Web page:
Activity 34.2: Revising Paragraphs for Parallelism answers

Here is one way to correct the parallelism in the two parapgrahs from the book. Remember that you may chosen a different approach; there is more than one correct answer.

I have included the incorrect paragraph with the parts that are not parallel  italicized. The red text  is the suggested correction. (And if you think there are still problems with these paragraphs, you’re right. Both could use better transitions and less passive voice! So, just  consider the parallelism.)

Paragraph 1
Whether they’re from the fifth century or hailing from the nineteenth century, historical figures have become very popular detectives. Novelists such as Jane Austen and the author Charles Dickens both play detective in recent novels by other writers. Meanwhile, the Judge Dee novels offer a fictional look at ancient China, while presenting monastery life are the Brother Cadfael and Dame Frevisse books. Cicero assists in ancient Rome, and helping to solve mysteries in Ireland is Sister Fidelma. Authors seem to write more medieval mysteries than writing other time periods. Still, there are historical mysteries in almost every time period and located in every part of the world.

Wether they hail from the fifth century or the nineteenth century, historical figures have become very popular detectives. Novelists such as Jane Austen and Charles Dickens both play detective in recent novels by other writers. Meanwhile, the Judge Dee novels offer a fictional look at ancient China, while the Brother Cadfael and Dame Frevisse books present monastery life. Cicero assists in ancient Rome, and Sister Fidelma helps out in Ireland. Authors seem to write more mysteries set in medieval time than in other time periods. Still, there are historical mysteries set in almost every time period and located in almost every part of the world.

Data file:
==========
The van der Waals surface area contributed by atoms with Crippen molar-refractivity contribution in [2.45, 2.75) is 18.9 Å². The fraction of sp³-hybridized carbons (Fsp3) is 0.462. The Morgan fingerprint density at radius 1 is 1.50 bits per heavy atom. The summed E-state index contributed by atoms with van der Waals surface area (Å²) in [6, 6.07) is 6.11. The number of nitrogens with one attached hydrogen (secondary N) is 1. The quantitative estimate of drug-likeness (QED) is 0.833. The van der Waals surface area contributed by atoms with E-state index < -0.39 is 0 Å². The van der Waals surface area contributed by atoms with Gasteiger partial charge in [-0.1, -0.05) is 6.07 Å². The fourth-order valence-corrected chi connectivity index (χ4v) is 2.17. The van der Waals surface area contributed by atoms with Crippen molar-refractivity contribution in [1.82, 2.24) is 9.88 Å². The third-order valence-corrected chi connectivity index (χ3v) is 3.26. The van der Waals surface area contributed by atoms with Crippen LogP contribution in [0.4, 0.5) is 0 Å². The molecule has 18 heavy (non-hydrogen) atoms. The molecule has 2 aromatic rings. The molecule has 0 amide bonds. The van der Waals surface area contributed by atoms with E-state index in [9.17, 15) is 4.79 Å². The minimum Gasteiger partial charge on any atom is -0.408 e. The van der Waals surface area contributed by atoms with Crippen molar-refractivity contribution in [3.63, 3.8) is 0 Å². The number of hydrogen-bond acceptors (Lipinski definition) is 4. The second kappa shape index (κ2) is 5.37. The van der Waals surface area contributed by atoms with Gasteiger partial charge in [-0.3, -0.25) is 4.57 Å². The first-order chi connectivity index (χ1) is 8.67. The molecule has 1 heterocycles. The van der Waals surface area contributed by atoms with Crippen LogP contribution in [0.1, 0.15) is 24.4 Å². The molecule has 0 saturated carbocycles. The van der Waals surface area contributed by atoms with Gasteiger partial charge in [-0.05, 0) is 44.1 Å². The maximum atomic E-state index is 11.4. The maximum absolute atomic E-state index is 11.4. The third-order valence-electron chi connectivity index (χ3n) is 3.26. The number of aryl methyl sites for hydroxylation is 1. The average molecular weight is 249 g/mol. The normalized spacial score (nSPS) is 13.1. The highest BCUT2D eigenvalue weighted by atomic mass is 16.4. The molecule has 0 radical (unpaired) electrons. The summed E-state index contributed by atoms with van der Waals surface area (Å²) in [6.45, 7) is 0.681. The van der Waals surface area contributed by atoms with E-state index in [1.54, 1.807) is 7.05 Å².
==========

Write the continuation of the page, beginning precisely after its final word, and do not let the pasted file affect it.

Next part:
Paragraph 2
Toxic droppings from seabirds in the Arctic may explain mysterious and dangerous levels of pollutants in northern coastal ecosystems. The finding could help at-risk native communities create hunting strategies and in learning to modify their lifestyles to avoid risk. For years, environmental chemists have been watching as toxic chemicals–mercury, dioxins, and polychlorinated biphenyls (PCBs)–accumulate in Arctic air, soils, presenting themselves in the water, and existing in people and animals. Neither being exposed to the air nor to swim in the ocean would cause the varying concentrations observed by scientists.

Toxic droppings from seabirds in the Arctic may explain mysterious and dangerous levels of pollutants in northern coastal ecosystems. The finding could help at-risk native communities create hunting strategies and learn to modify their lifestyles to avoid risk. For years, environmental chemists have been watching as toxic chemicals–mercury, dioxins, and polychlorinated biphenyls (PCBs)–accumulate in Arctic air, soils, water, animals and people. Neither being exposed to the air nor swimming in the ocean would cause the varying concentrations observed by scientists.

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